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Leonardo da Vinci Painting Inspires Mystery Over Depiction of Transparent Orb

October 19th, 2017

Leonardo da Vinci’s Salvator Mundi, via The GuardianThe Guardian has a piece this week on the mysterious orb held by Christ in the Leonardo da Vinci painting currently on view at Christie’s. “Solid glass or crystal, whether shaped like an orb or a lens, produces magnified, inverted, and reversed images,” historian Walter Isaacson says of the image. “Instead, Leonardo painted the orb as if it were a hollow glass bubble that does not refract or distort the light passing through it.”
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In Rare Move, Several Florine Stettheimer Works Change Hands this Fall

October 19th, 2017

Florine Stettheimer, New York Liberty, 1918, via Art NewsIn an extremely rare occurrence, two works by Florine Stettheimer have changed hands this year, with one going into the collection of the Whitney Museum, and one going onto the open market.  Stettheimer rarely sold or gave her works away, making one’s appearance, let alone two in the same year, a momentous event. 
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Kader Attia Wins 2017 Joan Miró Prize

October 19th, 2017

Kader Attia, via Art DailyFrench-Algerian artist Kader Attia has been named  winner of the 2017 Joan Miró Prize.  “Attia’s passionate engagement with current affairs and with the shared fate of humanity [which] has close links to Joan Miró’s involvement in the critical episodes that marked his generation, while Attia’s unique take on complex, often traumatic, human relationships across cultures resonates with Miró’s universal aspirations,” the award’s jury said in a statement.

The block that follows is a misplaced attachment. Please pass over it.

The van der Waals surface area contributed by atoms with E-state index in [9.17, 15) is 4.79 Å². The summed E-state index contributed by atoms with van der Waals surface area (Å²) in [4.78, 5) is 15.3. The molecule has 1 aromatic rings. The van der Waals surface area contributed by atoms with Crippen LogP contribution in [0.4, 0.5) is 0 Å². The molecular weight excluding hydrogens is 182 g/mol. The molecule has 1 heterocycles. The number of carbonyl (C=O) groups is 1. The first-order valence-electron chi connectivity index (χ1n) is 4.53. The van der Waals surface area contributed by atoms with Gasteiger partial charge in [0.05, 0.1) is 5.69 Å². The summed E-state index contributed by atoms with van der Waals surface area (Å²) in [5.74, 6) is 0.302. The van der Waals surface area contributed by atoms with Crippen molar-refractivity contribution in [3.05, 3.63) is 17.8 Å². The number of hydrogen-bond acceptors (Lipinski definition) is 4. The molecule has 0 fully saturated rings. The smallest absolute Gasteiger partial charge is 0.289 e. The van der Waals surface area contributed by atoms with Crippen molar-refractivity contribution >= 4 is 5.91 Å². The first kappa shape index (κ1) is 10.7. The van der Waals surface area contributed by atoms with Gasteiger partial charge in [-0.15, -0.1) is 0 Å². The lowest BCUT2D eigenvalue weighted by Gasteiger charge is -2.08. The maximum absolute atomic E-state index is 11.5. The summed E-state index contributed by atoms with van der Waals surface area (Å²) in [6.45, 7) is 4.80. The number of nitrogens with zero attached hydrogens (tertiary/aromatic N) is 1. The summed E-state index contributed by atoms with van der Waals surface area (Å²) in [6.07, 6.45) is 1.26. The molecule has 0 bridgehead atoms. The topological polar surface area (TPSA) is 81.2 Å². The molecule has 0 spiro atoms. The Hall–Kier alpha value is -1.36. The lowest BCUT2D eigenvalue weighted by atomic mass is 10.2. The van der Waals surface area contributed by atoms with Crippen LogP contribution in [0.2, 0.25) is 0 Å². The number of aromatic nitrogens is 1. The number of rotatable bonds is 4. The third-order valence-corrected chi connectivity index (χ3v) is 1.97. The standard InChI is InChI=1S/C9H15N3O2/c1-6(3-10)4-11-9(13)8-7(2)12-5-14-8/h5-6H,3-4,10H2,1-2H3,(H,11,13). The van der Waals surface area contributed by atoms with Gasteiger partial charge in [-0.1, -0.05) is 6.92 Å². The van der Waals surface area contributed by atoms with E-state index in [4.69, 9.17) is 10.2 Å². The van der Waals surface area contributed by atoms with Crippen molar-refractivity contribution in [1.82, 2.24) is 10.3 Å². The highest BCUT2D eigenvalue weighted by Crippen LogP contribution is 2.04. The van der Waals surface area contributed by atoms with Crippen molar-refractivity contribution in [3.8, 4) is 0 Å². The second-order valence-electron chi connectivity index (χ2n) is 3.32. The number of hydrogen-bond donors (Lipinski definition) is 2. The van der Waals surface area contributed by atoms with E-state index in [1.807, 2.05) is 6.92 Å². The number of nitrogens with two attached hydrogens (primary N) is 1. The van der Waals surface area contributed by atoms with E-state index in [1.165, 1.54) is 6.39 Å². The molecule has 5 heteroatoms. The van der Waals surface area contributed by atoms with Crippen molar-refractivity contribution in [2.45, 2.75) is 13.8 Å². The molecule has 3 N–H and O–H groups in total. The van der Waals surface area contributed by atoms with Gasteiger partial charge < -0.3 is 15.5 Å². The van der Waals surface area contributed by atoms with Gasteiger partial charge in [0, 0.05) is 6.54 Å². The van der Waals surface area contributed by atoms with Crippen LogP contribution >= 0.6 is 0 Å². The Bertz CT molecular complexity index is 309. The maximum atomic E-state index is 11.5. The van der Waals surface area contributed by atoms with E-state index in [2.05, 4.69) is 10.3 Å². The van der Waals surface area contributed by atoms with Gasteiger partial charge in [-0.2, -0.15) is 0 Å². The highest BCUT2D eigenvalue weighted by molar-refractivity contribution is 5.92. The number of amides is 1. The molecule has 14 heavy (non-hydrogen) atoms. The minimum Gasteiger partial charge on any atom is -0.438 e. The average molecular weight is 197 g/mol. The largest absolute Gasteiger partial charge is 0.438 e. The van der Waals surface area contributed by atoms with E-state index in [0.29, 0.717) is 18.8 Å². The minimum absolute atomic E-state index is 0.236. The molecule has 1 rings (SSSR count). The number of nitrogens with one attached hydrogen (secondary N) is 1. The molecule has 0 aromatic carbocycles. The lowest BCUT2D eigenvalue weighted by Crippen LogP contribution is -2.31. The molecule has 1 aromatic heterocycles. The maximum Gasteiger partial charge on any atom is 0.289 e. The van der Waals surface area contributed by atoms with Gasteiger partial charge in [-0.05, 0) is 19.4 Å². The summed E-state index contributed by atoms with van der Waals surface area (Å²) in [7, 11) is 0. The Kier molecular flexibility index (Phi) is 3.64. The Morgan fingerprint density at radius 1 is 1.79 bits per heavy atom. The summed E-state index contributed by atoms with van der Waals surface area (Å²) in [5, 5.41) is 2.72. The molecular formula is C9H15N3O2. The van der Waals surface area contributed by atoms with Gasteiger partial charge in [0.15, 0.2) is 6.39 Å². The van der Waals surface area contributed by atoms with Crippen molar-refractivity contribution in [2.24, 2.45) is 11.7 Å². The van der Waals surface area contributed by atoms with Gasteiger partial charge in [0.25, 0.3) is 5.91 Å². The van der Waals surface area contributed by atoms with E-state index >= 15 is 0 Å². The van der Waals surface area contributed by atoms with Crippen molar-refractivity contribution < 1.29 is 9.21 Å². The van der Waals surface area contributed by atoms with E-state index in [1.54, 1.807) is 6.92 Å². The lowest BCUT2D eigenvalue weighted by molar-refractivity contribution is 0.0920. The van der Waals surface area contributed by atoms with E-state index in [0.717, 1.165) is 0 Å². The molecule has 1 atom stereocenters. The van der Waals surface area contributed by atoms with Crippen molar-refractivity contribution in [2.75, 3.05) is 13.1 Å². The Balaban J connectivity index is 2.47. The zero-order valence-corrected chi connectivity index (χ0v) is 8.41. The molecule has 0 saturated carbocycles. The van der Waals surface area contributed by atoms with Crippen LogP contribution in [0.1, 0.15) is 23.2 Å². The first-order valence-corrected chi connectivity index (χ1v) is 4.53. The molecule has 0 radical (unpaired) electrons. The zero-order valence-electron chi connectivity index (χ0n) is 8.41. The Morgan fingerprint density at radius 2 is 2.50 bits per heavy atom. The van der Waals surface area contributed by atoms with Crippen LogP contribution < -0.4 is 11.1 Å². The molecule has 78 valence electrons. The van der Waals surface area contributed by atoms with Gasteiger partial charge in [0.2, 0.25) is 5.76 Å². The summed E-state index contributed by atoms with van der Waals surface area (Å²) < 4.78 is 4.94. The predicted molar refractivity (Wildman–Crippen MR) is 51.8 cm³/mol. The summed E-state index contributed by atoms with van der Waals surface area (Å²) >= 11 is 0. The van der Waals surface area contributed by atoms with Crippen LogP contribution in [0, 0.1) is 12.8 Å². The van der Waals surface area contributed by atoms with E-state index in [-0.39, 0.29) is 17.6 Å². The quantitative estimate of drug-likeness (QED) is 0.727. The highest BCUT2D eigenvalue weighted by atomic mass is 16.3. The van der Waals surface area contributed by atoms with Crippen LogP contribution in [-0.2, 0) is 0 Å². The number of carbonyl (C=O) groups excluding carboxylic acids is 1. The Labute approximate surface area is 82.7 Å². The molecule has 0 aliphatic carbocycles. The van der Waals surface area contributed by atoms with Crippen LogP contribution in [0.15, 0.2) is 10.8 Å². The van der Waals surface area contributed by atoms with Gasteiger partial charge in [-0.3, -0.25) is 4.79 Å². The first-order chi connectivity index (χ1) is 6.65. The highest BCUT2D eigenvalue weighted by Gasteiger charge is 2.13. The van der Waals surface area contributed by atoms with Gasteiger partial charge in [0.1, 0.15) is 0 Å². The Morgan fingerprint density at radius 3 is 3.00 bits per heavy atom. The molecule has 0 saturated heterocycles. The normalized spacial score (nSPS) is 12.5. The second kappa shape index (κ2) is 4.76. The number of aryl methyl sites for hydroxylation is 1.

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REFERENCE LIBRARY

Richard Serra

b. 1939
Lives and works in:

New York state and Nova Scotia

Represented by:

Gagosian Gallery, New York

Education includes:

University of California BA, Santa Barbara
Yale BFA, New Haven, CT
Yale CFA, New Haven, CT

Serra is a sculptor most well known for his gargantuan, site-specific steel sculptures that completely envelope their viewers. These sculptures are comprised of carefully arranged walls gently curving on two axes with space in between for people to walk within the looming rusted passageways. He is often cited as a minimalist, as his work emphasizes materiality and engagement between viewer, site and the work. Serra is known for his avid devotion and development of the notion of process art. All of these intentions, place him in the category of the neo- avant- garde, as defined by Burger.

Serra’s career was jump-started by his Splash series (1968-1970). He dripped and splashed molten lead on the juncture between the wall and the floor. This work was a crucial moment in art history for the site specific artwork, while simultaneously drawing on Jackson Pollock’s emphasis on process and the use of industrial materials in 20th century Russian avant garde works.

Serra’s work became embroiled in controversy, when a commissioned large scale, site specific sculpture Tilted Arc (1981) was removed from the Federal Plaza due to public dismay after eight years of battle. Workers in the area complained that the gently curving 3.5 meter tall piece of steel interfered with pedestrian traffic in the square. The city suggested that the piece be moved. Consistent to the tenets of site-specificity, Serra famously retorted, “To remove the work is to destroy it.” The piece was taken down and turned into scrap metal in 1989.

Serra continues to construct the huge steel installations he is now famous for. His first solo show was in the Leo Castelli ware house, Serra continues to show with Castelli as well as Gagosian Gallery. He has exhibited extensively around the world, including at the MOMA, the Guggenheim Bilbao, Kunsthalle Tubingen, and the Musee National d’Art Moderne.

Serra at MOMA June 3- September 10, 2008 [Art Observed]